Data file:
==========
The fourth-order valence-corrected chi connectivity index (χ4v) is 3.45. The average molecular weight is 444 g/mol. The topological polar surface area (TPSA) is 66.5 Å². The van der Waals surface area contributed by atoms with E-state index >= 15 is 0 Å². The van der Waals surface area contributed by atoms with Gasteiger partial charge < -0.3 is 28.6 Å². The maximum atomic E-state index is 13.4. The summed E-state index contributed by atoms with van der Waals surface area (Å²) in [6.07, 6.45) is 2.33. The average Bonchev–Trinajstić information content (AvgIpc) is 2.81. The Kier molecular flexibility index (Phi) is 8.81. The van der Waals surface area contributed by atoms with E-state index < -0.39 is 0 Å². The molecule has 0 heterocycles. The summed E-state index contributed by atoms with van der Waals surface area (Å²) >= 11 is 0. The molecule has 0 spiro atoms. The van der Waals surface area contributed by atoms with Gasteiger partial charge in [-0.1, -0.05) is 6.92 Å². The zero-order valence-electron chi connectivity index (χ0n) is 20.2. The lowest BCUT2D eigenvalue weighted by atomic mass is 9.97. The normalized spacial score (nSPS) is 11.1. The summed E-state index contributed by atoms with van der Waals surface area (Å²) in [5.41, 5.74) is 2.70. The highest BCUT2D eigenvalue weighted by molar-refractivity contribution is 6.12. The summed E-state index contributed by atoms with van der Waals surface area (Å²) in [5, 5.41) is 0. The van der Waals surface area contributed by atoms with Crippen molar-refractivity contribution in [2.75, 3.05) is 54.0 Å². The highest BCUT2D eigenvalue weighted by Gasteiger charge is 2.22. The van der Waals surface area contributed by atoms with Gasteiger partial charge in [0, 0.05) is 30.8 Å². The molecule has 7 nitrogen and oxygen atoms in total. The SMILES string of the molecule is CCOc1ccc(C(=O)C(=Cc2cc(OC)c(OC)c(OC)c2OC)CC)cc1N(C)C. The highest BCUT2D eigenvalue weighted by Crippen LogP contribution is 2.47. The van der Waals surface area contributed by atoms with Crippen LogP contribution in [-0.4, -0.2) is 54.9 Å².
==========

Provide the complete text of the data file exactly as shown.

The fourth-order valence-corrected chi connectivity index (χ4v) is 3.45. The average molecular weight is 444 g/mol. The topological polar surface area (TPSA) is 66.5 Å². The van der Waals surface area contributed by atoms with E-state index >= 15 is 0 Å². The van der Waals surface area contributed by atoms with Gasteiger partial charge < -0.3 is 28.6 Å². The maximum atomic E-state index is 13.4. The summed E-state index contributed by atoms with van der Waals surface area (Å²) in [6.07, 6.45) is 2.33. The average Bonchev–Trinajstić information content (AvgIpc) is 2.81. The Kier molecular flexibility index (Phi) is 8.81. The van der Waals surface area contributed by atoms with E-state index < -0.39 is 0 Å². The molecule has 0 heterocycles. The summed E-state index contributed by atoms with van der Waals surface area (Å²) >= 11 is 0. The molecule has 0 spiro atoms. The van der Waals surface area contributed by atoms with Gasteiger partial charge in [-0.1, -0.05) is 6.92 Å². The zero-order valence-electron chi connectivity index (χ0n) is 20.2. The lowest BCUT2D eigenvalue weighted by atomic mass is 9.97. The normalized spacial score (nSPS) is 11.1. The summed E-state index contributed by atoms with van der Waals surface area (Å²) in [5.41, 5.74) is 2.70. The highest BCUT2D eigenvalue weighted by molar-refractivity contribution is 6.12. The summed E-state index contributed by atoms with van der Waals surface area (Å²) in [5, 5.41) is 0. The van der Waals surface area contributed by atoms with Crippen molar-refractivity contribution in [2.75, 3.05) is 54.0 Å². The highest BCUT2D eigenvalue weighted by Gasteiger charge is 2.22. The van der Waals surface area contributed by atoms with Gasteiger partial charge in [0, 0.05) is 30.8 Å². The molecule has 7 nitrogen and oxygen atoms in total. The SMILES string of the molecule is CCOc1ccc(C(=O)C(=Cc2cc(OC)c(OC)c(OC)c2OC)CC)cc1N(C)C. The highest BCUT2D eigenvalue weighted by Crippen LogP contribution is 2.47. The van der Waals surface area contributed by atoms with Crippen LogP contribution in [-0.4, -0.2) is 54.9 Å².